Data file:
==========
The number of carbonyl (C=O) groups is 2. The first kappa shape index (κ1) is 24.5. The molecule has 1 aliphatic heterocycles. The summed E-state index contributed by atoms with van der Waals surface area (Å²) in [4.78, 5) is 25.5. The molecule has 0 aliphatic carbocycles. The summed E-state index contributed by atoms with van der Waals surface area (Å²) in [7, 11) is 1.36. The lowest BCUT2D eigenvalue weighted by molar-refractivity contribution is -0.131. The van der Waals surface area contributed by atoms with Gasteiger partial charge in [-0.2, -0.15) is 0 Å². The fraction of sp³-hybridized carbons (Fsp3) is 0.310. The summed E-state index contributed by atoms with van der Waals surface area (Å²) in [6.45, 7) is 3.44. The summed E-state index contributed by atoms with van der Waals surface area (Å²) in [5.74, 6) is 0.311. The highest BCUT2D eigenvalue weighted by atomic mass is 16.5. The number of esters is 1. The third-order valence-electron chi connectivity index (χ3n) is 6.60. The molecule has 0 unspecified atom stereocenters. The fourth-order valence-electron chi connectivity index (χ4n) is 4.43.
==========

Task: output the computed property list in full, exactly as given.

The number of carbonyl (C=O) groups is 2. The first kappa shape index (κ1) is 24.5. The molecule has 1 aliphatic heterocycles. The summed E-state index contributed by atoms with van der Waals surface area (Å²) in [4.78, 5) is 25.5. The molecule has 0 aliphatic carbocycles. The summed E-state index contributed by atoms with van der Waals surface area (Å²) in [7, 11) is 1.36. The lowest BCUT2D eigenvalue weighted by molar-refractivity contribution is -0.131. The van der Waals surface area contributed by atoms with Gasteiger partial charge in [-0.2, -0.15) is 0 Å². The fraction of sp³-hybridized carbons (Fsp3) is 0.310. The summed E-state index contributed by atoms with van der Waals surface area (Å²) in [6.45, 7) is 3.44. The summed E-state index contributed by atoms with van der Waals surface area (Å²) in [5.74, 6) is 0.311. The highest BCUT2D eigenvalue weighted by atomic mass is 16.5. The number of esters is 1. The third-order valence-electron chi connectivity index (χ3n) is 6.60. The molecule has 0 unspecified atom stereocenters. The fourth-order valence-electron chi connectivity index (χ4n) is 4.43.